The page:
The president can take steps to defend the nation from an imminent and immediate threat. So when the president began in early August trying to protect American Embassy personnel, that's the kind of thing a commander in chief can do. But when the airstrike mission evolved to, we need to protect this dam, or, as the president said last week on TV, it's time to go on offense against ISIL, I don't think a president can wage an offensive war either under Article 2 of the Constitution or under either of the previous AUMFs without congressional engagement.

    But I do agree with Senator Inhofe said. Even if it's a close question — I have talked to my colleagues on both sides of the aisle. I had lunch with the Virginia delegation today, which is very bipartisan. I'm talking to constituents. They see ISIL as a threat. And they think a narrow and tailored mission, particularly a mission of airstrikes, is something that they would strongly support.

    So, when you see that support in the public and you start to see it across the aisle, I think that presents a good opportunity for the president to come, eliminate all doubt, and make sure that everybody is behind this mission.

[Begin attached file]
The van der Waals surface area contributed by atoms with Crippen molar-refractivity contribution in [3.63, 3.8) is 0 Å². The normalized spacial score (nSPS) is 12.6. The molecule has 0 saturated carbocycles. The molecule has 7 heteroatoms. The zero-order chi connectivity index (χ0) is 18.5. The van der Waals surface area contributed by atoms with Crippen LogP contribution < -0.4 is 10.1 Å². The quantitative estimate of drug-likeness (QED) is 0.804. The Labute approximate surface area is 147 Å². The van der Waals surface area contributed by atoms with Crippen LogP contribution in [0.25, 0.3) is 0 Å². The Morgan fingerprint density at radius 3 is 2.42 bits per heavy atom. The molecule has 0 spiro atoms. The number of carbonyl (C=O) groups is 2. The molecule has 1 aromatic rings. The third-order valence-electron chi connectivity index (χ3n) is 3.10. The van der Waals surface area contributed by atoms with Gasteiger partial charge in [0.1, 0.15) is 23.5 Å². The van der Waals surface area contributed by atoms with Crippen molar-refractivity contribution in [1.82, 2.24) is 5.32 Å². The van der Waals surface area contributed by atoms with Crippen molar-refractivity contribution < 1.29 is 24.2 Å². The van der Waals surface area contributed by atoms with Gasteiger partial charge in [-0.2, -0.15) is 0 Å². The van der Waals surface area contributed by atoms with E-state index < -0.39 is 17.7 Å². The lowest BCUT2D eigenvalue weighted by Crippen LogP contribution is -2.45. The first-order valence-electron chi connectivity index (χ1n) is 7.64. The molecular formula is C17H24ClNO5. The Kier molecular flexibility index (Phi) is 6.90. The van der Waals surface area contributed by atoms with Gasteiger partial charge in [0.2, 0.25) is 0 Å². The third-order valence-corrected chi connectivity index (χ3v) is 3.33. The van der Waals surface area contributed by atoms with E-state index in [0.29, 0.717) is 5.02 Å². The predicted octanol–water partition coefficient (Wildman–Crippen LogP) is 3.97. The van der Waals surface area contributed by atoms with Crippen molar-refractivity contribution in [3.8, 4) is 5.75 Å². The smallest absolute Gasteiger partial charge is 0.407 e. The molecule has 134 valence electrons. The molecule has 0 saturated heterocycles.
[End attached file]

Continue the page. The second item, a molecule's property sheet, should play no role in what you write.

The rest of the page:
And, Senator Inhofe, that AUMF, the authorization to use military force, do you know whether your — the leaders in the Senate or the House who are meeting with the president today even want a vote on this?


    Well, you know, I don't know that because this meeting that they're having right now with the president was one that was unexpected and not known by us very far in advance.

    I made a presentation to our conference about this today, and we're going to do another one tomorrow. So I don't know where everyone's going to be. I do know this, though. I was on the floor last night. I talked to some — every member I talked to was in agreement that we need to do something. The president needs to have that authority.